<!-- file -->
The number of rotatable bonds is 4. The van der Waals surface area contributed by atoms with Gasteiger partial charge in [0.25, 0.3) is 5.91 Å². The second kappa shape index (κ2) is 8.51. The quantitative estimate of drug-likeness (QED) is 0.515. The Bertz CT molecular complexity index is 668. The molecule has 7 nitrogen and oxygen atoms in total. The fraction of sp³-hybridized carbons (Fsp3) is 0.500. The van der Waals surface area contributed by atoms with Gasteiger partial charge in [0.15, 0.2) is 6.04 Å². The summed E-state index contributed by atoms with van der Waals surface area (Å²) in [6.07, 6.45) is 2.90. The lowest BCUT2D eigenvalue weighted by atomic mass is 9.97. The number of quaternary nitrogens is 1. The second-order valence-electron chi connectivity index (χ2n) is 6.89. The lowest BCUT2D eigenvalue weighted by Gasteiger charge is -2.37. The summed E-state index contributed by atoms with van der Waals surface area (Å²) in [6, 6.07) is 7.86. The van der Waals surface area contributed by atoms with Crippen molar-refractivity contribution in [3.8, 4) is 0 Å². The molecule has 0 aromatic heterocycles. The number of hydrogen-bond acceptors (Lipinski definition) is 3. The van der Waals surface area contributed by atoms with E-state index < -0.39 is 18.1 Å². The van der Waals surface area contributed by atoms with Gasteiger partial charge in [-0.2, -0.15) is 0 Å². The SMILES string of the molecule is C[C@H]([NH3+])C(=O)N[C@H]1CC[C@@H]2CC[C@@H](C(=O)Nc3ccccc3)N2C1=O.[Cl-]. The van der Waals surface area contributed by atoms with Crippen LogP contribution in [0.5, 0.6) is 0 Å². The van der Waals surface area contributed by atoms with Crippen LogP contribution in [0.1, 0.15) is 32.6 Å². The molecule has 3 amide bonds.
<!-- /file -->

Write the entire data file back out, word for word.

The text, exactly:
The number of rotatable bonds is 4. The van der Waals surface area contributed by atoms with Gasteiger partial charge in [0.25, 0.3) is 5.91 Å². The second kappa shape index (κ2) is 8.51. The quantitative estimate of drug-likeness (QED) is 0.515. The Bertz CT molecular complexity index is 668. The molecule has 7 nitrogen and oxygen atoms in total. The fraction of sp³-hybridized carbons (Fsp3) is 0.500. The van der Waals surface area contributed by atoms with Gasteiger partial charge in [0.15, 0.2) is 6.04 Å². The summed E-state index contributed by atoms with van der Waals surface area (Å²) in [6.07, 6.45) is 2.90. The lowest BCUT2D eigenvalue weighted by atomic mass is 9.97. The number of quaternary nitrogens is 1. The second-order valence-electron chi connectivity index (χ2n) is 6.89. The lowest BCUT2D eigenvalue weighted by Gasteiger charge is -2.37. The summed E-state index contributed by atoms with van der Waals surface area (Å²) in [6, 6.07) is 7.86. The van der Waals surface area contributed by atoms with Crippen molar-refractivity contribution in [3.8, 4) is 0 Å². The molecule has 0 aromatic heterocycles. The number of hydrogen-bond acceptors (Lipinski definition) is 3. The van der Waals surface area contributed by atoms with E-state index < -0.39 is 18.1 Å². The van der Waals surface area contributed by atoms with Gasteiger partial charge in [-0.2, -0.15) is 0 Å². The SMILES string of the molecule is C[C@H]([NH3+])C(=O)N[C@H]1CC[C@@H]2CC[C@@H](C(=O)Nc3ccccc3)N2C1=O.[Cl-]. The van der Waals surface area contributed by atoms with Crippen LogP contribution in [0.5, 0.6) is 0 Å². The van der Waals surface area contributed by atoms with Crippen LogP contribution in [0.1, 0.15) is 32.6 Å². The molecule has 3 amide bonds.